Tuesday, 23 September 2014

FCI World Championships Pt 3 - Spot the difference

In my last blog I touched on some of the differences between FCI agility and the Kennel Club agility we are used to here in the UK. It goes without saying that we spent quite a lot of time preparing the team on these differences so they would become the norm and not a difference.

Another difference we experienced at both the EO's and the World Championships was the type of equipment being used.

In the GB we are used to competing on fairly standard equipment most weeks and I guess most clubs and trainers have similar equipment too. That's great for GB agility. However, there are different equipment suppliers in Europe who supply the EO's and the World Championships so the team needed to practice on this equipment as well as the different types/style of courses.

How can the equipment be different? Well here are a few examples:

  • Weaving poles are one colour - usually a dull orange or blue alternately
  • Wooden slats on rubber contacts
  • A different size and style break-away tyre
  • Thinner jump bars - similar colour to the weaving poles
  • Smaller metal / ali wings with flat jump cups
Rosie & Spice. Photo by Dennis Bay.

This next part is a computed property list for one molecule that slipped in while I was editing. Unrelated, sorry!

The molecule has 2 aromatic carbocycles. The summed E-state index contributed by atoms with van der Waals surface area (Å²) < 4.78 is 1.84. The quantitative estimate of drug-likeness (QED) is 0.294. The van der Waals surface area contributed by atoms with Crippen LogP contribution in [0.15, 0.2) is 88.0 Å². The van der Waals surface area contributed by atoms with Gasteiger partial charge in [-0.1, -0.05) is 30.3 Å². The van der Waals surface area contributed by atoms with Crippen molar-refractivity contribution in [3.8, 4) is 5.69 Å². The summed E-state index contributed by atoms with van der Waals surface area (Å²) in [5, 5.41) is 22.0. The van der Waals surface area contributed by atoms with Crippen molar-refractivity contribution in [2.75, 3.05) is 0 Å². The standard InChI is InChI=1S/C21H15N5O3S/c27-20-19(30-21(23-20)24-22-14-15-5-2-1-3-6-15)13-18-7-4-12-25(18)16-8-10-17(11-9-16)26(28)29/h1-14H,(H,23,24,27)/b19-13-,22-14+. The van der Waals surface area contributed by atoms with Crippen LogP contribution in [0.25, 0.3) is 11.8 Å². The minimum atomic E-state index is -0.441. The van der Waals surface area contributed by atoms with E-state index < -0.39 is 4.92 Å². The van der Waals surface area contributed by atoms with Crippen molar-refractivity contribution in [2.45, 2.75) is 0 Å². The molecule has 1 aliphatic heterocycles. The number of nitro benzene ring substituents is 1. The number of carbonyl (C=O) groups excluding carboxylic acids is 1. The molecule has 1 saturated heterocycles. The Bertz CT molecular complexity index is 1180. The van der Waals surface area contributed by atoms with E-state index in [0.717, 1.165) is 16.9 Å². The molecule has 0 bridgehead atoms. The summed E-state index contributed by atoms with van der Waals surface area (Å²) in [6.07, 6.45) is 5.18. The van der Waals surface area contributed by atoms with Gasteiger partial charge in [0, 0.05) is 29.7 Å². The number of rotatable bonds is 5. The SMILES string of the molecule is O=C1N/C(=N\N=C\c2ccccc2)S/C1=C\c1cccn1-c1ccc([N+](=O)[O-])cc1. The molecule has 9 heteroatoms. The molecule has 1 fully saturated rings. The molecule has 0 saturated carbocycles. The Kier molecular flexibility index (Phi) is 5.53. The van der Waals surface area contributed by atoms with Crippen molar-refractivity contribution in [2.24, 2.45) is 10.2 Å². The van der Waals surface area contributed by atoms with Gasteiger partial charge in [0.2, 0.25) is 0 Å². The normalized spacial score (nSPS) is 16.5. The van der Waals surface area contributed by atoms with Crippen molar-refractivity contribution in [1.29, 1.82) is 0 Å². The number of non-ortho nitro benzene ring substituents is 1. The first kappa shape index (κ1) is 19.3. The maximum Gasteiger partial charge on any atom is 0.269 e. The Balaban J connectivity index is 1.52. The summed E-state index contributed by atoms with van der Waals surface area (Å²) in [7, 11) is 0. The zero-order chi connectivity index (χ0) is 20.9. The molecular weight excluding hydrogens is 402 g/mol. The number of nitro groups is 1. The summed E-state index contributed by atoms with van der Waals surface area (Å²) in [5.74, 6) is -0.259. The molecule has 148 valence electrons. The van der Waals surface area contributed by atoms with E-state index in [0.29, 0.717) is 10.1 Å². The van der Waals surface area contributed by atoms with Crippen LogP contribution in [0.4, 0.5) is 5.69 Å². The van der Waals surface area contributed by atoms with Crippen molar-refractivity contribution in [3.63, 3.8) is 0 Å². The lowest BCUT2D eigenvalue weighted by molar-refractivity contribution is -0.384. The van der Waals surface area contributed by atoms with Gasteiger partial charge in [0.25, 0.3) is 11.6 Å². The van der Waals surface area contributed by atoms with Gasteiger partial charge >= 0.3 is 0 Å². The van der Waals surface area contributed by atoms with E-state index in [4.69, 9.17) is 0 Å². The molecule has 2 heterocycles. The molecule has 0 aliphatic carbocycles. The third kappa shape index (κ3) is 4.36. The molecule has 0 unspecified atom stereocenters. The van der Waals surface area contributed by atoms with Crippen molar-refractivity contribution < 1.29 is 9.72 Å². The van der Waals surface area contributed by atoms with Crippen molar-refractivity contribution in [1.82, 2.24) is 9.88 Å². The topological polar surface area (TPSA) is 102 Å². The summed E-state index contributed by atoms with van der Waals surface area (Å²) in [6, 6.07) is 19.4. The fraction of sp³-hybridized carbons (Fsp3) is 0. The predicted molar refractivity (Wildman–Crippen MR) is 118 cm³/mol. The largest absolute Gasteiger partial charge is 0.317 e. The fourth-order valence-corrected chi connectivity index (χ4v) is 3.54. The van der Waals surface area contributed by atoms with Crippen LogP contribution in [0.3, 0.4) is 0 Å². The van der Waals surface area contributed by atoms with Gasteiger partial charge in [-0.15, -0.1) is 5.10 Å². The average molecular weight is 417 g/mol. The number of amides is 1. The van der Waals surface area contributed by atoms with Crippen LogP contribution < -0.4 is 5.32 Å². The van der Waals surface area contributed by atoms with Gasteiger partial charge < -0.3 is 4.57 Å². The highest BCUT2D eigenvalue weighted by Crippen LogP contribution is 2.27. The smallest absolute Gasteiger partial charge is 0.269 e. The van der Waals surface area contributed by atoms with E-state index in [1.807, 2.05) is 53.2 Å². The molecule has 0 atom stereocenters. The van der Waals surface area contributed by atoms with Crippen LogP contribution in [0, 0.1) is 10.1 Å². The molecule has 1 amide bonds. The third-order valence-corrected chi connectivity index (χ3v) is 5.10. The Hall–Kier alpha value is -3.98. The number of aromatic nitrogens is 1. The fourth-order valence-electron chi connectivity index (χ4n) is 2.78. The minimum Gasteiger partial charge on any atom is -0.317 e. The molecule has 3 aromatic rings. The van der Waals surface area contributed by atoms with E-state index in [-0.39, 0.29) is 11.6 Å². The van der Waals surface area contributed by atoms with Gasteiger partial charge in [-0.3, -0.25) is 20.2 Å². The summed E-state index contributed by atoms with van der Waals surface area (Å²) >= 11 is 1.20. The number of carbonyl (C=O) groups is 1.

While it could be argued that these are only very minor differences, they are different and at this level of competition where we are looking to shave every 100th of a second of the dogs times, these become big differences to be considered.

I arranged for the world championship team to have a warm-up session the day before the competition started at a local club in Luxembourg. The venue was fantastic, a purpose built indoor agility arena kitted out with a bar!, seating, carpet and a lovely set of brand new equipment from a GB supplier. 

One of the team spotted some older equipment outside very similar to that we knew was going to be used in the championships. So when it was our turn to train, after the Russian Team, we marched in all the old rusty metal jumps and faded wooden bars and put the nice new shiny plastic equipment to the side.
Matt Goodliffe's Quincy. Photo by Dennis Bay


I think the organiser thought 'crazy British people'. But it did the job. 

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